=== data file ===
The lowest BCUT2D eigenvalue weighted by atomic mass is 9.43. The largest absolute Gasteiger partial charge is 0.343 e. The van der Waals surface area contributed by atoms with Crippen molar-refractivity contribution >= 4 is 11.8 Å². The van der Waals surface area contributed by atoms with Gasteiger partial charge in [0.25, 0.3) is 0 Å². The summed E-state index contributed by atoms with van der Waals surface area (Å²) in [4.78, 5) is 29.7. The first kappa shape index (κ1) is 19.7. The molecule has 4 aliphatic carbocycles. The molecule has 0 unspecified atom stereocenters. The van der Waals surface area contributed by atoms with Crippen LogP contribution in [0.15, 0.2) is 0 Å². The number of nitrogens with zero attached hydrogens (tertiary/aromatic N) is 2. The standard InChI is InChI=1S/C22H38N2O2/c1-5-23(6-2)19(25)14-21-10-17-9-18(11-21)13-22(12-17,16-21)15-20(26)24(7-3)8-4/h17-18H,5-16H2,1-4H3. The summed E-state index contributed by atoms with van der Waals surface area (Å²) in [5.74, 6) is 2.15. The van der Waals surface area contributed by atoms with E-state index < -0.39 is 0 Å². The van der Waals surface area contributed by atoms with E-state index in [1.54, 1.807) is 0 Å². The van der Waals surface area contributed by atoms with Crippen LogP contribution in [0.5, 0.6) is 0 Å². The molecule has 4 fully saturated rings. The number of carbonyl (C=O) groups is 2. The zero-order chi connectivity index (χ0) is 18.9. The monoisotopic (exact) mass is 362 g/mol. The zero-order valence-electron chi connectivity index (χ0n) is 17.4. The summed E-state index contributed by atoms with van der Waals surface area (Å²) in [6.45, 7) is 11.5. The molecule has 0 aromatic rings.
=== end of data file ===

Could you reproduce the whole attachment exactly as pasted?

The lowest BCUT2D eigenvalue weighted by atomic mass is 9.43. The largest absolute Gasteiger partial charge is 0.343 e. The van der Waals surface area contributed by atoms with Crippen molar-refractivity contribution >= 4 is 11.8 Å². The van der Waals surface area contributed by atoms with Gasteiger partial charge in [0.25, 0.3) is 0 Å². The summed E-state index contributed by atoms with van der Waals surface area (Å²) in [4.78, 5) is 29.7. The first kappa shape index (κ1) is 19.7. The molecule has 4 aliphatic carbocycles. The molecule has 0 unspecified atom stereocenters. The van der Waals surface area contributed by atoms with Crippen LogP contribution in [0.15, 0.2) is 0 Å². The number of nitrogens with zero attached hydrogens (tertiary/aromatic N) is 2. The standard InChI is InChI=1S/C22H38N2O2/c1-5-23(6-2)19(25)14-21-10-17-9-18(11-21)13-22(12-17,16-21)15-20(26)24(7-3)8-4/h17-18H,5-16H2,1-4H3. The summed E-state index contributed by atoms with van der Waals surface area (Å²) in [5.74, 6) is 2.15. The van der Waals surface area contributed by atoms with E-state index < -0.39 is 0 Å². The van der Waals surface area contributed by atoms with E-state index in [1.54, 1.807) is 0 Å². The van der Waals surface area contributed by atoms with Crippen LogP contribution in [0.5, 0.6) is 0 Å². The molecule has 4 fully saturated rings. The number of carbonyl (C=O) groups is 2. The zero-order chi connectivity index (χ0) is 18.9. The monoisotopic (exact) mass is 362 g/mol. The zero-order valence-electron chi connectivity index (χ0n) is 17.4. The summed E-state index contributed by atoms with van der Waals surface area (Å²) in [6.45, 7) is 11.5. The molecule has 0 aromatic rings.